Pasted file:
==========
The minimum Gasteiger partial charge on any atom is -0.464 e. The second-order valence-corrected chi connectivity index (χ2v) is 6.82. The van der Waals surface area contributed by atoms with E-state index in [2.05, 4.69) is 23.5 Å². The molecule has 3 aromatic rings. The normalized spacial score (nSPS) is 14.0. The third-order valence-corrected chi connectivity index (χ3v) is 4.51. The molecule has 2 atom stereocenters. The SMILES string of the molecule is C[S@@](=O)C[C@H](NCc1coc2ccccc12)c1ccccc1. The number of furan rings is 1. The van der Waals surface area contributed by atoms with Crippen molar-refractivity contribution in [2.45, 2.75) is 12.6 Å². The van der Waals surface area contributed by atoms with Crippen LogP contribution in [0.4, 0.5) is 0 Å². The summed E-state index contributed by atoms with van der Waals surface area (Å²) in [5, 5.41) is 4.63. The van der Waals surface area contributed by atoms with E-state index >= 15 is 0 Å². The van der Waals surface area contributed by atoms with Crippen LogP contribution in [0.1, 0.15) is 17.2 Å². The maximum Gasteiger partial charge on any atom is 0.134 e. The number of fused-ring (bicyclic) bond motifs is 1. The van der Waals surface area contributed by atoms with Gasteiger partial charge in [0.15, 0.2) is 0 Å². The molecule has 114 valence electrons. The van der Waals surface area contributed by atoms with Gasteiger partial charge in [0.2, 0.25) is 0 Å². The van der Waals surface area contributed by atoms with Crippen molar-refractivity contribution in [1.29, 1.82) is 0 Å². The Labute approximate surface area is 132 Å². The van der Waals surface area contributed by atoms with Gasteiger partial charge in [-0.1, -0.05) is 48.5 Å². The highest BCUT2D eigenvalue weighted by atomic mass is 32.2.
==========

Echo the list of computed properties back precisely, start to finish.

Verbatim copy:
The minimum Gasteiger partial charge on any atom is -0.464 e. The second-order valence-corrected chi connectivity index (χ2v) is 6.82. The van der Waals surface area contributed by atoms with E-state index in [2.05, 4.69) is 23.5 Å². The molecule has 3 aromatic rings. The normalized spacial score (nSPS) is 14.0. The third-order valence-corrected chi connectivity index (χ3v) is 4.51. The molecule has 2 atom stereocenters. The SMILES string of the molecule is C[S@@](=O)C[C@H](NCc1coc2ccccc12)c1ccccc1. The number of furan rings is 1. The van der Waals surface area contributed by atoms with Crippen molar-refractivity contribution in [2.45, 2.75) is 12.6 Å². The van der Waals surface area contributed by atoms with Crippen LogP contribution in [0.4, 0.5) is 0 Å². The summed E-state index contributed by atoms with van der Waals surface area (Å²) in [5, 5.41) is 4.63. The van der Waals surface area contributed by atoms with E-state index >= 15 is 0 Å². The van der Waals surface area contributed by atoms with Crippen LogP contribution in [0.1, 0.15) is 17.2 Å². The maximum Gasteiger partial charge on any atom is 0.134 e. The number of fused-ring (bicyclic) bond motifs is 1. The van der Waals surface area contributed by atoms with Gasteiger partial charge in [0.15, 0.2) is 0 Å². The molecule has 114 valence electrons. The van der Waals surface area contributed by atoms with Gasteiger partial charge in [0.2, 0.25) is 0 Å². The van der Waals surface area contributed by atoms with Crippen molar-refractivity contribution in [1.29, 1.82) is 0 Å². The Labute approximate surface area is 132 Å². The van der Waals surface area contributed by atoms with Gasteiger partial charge in [-0.1, -0.05) is 48.5 Å². The highest BCUT2D eigenvalue weighted by atomic mass is 32.2.